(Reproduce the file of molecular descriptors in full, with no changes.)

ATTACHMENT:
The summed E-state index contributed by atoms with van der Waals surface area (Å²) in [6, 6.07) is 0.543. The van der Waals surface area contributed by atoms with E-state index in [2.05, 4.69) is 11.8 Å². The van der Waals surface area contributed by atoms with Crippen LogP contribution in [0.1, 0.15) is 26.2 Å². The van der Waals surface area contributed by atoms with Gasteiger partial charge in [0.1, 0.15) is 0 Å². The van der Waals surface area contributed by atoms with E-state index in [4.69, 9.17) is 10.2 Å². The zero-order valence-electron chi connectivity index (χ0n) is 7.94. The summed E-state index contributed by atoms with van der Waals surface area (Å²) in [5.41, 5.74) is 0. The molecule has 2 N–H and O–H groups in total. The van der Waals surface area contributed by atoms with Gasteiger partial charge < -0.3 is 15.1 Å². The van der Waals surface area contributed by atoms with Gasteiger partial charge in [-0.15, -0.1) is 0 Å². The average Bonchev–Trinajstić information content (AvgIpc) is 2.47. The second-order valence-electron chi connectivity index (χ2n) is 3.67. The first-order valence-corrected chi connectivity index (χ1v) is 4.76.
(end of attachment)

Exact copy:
The summed E-state index contributed by atoms with van der Waals surface area (Å²) in [6, 6.07) is 0.543. The van der Waals surface area contributed by atoms with E-state index in [2.05, 4.69) is 11.8 Å². The van der Waals surface area contributed by atoms with Crippen LogP contribution in [0.1, 0.15) is 26.2 Å². The van der Waals surface area contributed by atoms with Gasteiger partial charge in [0.1, 0.15) is 0 Å². The van der Waals surface area contributed by atoms with E-state index in [4.69, 9.17) is 10.2 Å². The zero-order valence-electron chi connectivity index (χ0n) is 7.94. The summed E-state index contributed by atoms with van der Waals surface area (Å²) in [5.41, 5.74) is 0. The molecule has 2 N–H and O–H groups in total. The van der Waals surface area contributed by atoms with Gasteiger partial charge < -0.3 is 15.1 Å². The van der Waals surface area contributed by atoms with Gasteiger partial charge in [-0.15, -0.1) is 0 Å². The average Bonchev–Trinajstić information content (AvgIpc) is 2.47. The second-order valence-electron chi connectivity index (χ2n) is 3.67. The first-order valence-corrected chi connectivity index (χ1v) is 4.76.